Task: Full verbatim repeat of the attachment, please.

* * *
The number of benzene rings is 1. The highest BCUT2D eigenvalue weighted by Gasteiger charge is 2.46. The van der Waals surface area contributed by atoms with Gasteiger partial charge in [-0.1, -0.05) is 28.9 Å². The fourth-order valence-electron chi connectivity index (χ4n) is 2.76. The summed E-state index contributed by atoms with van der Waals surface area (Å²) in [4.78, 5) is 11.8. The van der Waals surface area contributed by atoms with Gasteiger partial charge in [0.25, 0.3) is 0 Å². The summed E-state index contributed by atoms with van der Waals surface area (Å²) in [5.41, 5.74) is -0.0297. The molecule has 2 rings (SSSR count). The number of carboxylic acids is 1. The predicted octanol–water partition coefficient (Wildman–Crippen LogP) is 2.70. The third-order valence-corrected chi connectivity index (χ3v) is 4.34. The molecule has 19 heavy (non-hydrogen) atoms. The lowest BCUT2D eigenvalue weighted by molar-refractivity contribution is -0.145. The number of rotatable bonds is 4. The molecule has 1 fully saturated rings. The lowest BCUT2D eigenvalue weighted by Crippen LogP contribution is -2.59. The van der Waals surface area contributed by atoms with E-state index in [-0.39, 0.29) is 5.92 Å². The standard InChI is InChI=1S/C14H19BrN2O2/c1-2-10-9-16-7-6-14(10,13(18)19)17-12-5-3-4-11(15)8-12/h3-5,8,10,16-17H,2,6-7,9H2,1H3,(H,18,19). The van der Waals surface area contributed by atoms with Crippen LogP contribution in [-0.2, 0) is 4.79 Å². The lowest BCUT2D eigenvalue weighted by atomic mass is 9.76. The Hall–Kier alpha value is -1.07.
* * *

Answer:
The number of benzene rings is 1. The highest BCUT2D eigenvalue weighted by Gasteiger charge is 2.46. The van der Waals surface area contributed by atoms with Gasteiger partial charge in [-0.1, -0.05) is 28.9 Å². The fourth-order valence-electron chi connectivity index (χ4n) is 2.76. The summed E-state index contributed by atoms with van der Waals surface area (Å²) in [4.78, 5) is 11.8. The van der Waals surface area contributed by atoms with Gasteiger partial charge in [0.25, 0.3) is 0 Å². The summed E-state index contributed by atoms with van der Waals surface area (Å²) in [5.41, 5.74) is -0.0297. The molecule has 2 rings (SSSR count). The number of carboxylic acids is 1. The predicted octanol–water partition coefficient (Wildman–Crippen LogP) is 2.70. The third-order valence-corrected chi connectivity index (χ3v) is 4.34. The molecule has 19 heavy (non-hydrogen) atoms. The lowest BCUT2D eigenvalue weighted by molar-refractivity contribution is -0.145. The number of rotatable bonds is 4. The molecule has 1 fully saturated rings. The lowest BCUT2D eigenvalue weighted by Crippen LogP contribution is -2.59. The van der Waals surface area contributed by atoms with E-state index in [-0.39, 0.29) is 5.92 Å². The standard InChI is InChI=1S/C14H19BrN2O2/c1-2-10-9-16-7-6-14(10,13(18)19)17-12-5-3-4-11(15)8-12/h3-5,8,10,16-17H,2,6-7,9H2,1H3,(H,18,19). The van der Waals surface area contributed by atoms with Crippen LogP contribution in [-0.2, 0) is 4.79 Å². The lowest BCUT2D eigenvalue weighted by atomic mass is 9.76. The Hall–Kier alpha value is -1.07.